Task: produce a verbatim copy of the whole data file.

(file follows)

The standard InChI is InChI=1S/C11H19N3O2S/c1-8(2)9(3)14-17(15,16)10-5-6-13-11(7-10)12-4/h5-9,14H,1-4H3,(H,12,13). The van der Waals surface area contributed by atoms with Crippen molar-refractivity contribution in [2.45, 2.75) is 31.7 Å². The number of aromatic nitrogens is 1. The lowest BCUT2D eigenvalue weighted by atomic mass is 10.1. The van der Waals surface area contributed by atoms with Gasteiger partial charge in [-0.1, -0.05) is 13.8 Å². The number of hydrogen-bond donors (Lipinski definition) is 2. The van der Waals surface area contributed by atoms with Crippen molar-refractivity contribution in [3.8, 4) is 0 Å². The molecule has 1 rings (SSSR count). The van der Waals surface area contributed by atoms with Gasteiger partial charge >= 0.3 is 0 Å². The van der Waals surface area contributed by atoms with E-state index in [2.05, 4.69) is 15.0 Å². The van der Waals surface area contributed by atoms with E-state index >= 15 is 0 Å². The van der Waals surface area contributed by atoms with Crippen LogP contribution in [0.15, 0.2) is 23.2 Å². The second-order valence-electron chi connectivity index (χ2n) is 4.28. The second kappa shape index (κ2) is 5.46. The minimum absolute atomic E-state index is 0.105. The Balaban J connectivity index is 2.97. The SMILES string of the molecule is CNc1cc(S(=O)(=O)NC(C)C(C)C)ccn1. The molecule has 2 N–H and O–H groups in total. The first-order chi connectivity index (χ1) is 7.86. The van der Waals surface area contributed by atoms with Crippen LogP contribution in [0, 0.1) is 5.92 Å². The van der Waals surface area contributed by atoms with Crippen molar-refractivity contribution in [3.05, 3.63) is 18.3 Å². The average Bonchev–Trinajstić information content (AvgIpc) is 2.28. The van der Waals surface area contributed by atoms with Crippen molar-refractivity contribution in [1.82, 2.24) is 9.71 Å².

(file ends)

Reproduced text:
The standard InChI is InChI=1S/C11H19N3O2S/c1-8(2)9(3)14-17(15,16)10-5-6-13-11(7-10)12-4/h5-9,14H,1-4H3,(H,12,13). The van der Waals surface area contributed by atoms with Crippen molar-refractivity contribution in [2.45, 2.75) is 31.7 Å². The number of aromatic nitrogens is 1. The lowest BCUT2D eigenvalue weighted by atomic mass is 10.1. The van der Waals surface area contributed by atoms with Gasteiger partial charge in [-0.1, -0.05) is 13.8 Å². The number of hydrogen-bond donors (Lipinski definition) is 2. The van der Waals surface area contributed by atoms with Crippen molar-refractivity contribution in [3.8, 4) is 0 Å². The molecule has 1 rings (SSSR count). The van der Waals surface area contributed by atoms with Gasteiger partial charge >= 0.3 is 0 Å². The van der Waals surface area contributed by atoms with E-state index in [2.05, 4.69) is 15.0 Å². The van der Waals surface area contributed by atoms with E-state index >= 15 is 0 Å². The van der Waals surface area contributed by atoms with Crippen LogP contribution in [0.15, 0.2) is 23.2 Å². The second-order valence-electron chi connectivity index (χ2n) is 4.28. The second kappa shape index (κ2) is 5.46. The minimum absolute atomic E-state index is 0.105. The Balaban J connectivity index is 2.97. The SMILES string of the molecule is CNc1cc(S(=O)(=O)NC(C)C(C)C)ccn1. The molecule has 2 N–H and O–H groups in total. The first-order chi connectivity index (χ1) is 7.86. The van der Waals surface area contributed by atoms with Crippen LogP contribution in [0, 0.1) is 5.92 Å². The van der Waals surface area contributed by atoms with Crippen molar-refractivity contribution in [3.05, 3.63) is 18.3 Å². The average Bonchev–Trinajstić information content (AvgIpc) is 2.28. The van der Waals surface area contributed by atoms with Crippen molar-refractivity contribution in [1.82, 2.24) is 9.71 Å².